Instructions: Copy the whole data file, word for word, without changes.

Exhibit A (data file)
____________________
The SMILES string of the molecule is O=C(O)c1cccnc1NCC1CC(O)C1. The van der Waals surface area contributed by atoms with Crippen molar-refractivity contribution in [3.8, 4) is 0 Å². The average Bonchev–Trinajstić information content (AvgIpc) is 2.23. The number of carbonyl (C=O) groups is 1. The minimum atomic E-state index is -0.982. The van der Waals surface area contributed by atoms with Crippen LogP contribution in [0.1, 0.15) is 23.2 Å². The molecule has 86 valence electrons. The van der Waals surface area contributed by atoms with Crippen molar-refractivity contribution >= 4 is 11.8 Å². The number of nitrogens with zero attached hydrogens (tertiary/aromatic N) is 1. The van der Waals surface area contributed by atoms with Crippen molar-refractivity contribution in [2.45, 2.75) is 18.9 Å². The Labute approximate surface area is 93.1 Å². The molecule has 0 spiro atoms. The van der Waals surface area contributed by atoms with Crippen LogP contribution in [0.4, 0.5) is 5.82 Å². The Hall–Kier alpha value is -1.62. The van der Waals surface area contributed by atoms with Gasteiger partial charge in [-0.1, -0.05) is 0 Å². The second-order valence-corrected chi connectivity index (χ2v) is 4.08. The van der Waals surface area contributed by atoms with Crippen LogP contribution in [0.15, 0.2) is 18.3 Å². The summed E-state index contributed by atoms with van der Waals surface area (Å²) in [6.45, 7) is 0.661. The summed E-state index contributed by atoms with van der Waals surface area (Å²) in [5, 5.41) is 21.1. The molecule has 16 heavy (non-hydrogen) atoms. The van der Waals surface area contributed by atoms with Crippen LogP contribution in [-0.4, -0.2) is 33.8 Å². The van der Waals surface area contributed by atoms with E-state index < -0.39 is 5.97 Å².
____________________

The SMILES string of the molecule is O=C(O)c1cccnc1NCC1CC(O)C1. The van der Waals surface area contributed by atoms with Crippen molar-refractivity contribution in [3.8, 4) is 0 Å². The average Bonchev–Trinajstić information content (AvgIpc) is 2.23. The number of carbonyl (C=O) groups is 1. The minimum atomic E-state index is -0.982. The van der Waals surface area contributed by atoms with Crippen LogP contribution in [0.1, 0.15) is 23.2 Å². The molecule has 86 valence electrons. The van der Waals surface area contributed by atoms with Crippen molar-refractivity contribution >= 4 is 11.8 Å². The number of nitrogens with zero attached hydrogens (tertiary/aromatic N) is 1. The van der Waals surface area contributed by atoms with Crippen molar-refractivity contribution in [2.45, 2.75) is 18.9 Å². The Labute approximate surface area is 93.1 Å². The molecule has 0 spiro atoms. The van der Waals surface area contributed by atoms with Crippen LogP contribution in [0.4, 0.5) is 5.82 Å². The Hall–Kier alpha value is -1.62. The van der Waals surface area contributed by atoms with Gasteiger partial charge in [-0.1, -0.05) is 0 Å². The second-order valence-corrected chi connectivity index (χ2v) is 4.08. The van der Waals surface area contributed by atoms with Crippen LogP contribution in [0.15, 0.2) is 18.3 Å². The summed E-state index contributed by atoms with van der Waals surface area (Å²) in [6.45, 7) is 0.661. The summed E-state index contributed by atoms with van der Waals surface area (Å²) in [5, 5.41) is 21.1. The molecule has 16 heavy (non-hydrogen) atoms. The van der Waals surface area contributed by atoms with Crippen LogP contribution in [-0.4, -0.2) is 33.8 Å². The van der Waals surface area contributed by atoms with E-state index < -0.39 is 5.97 Å².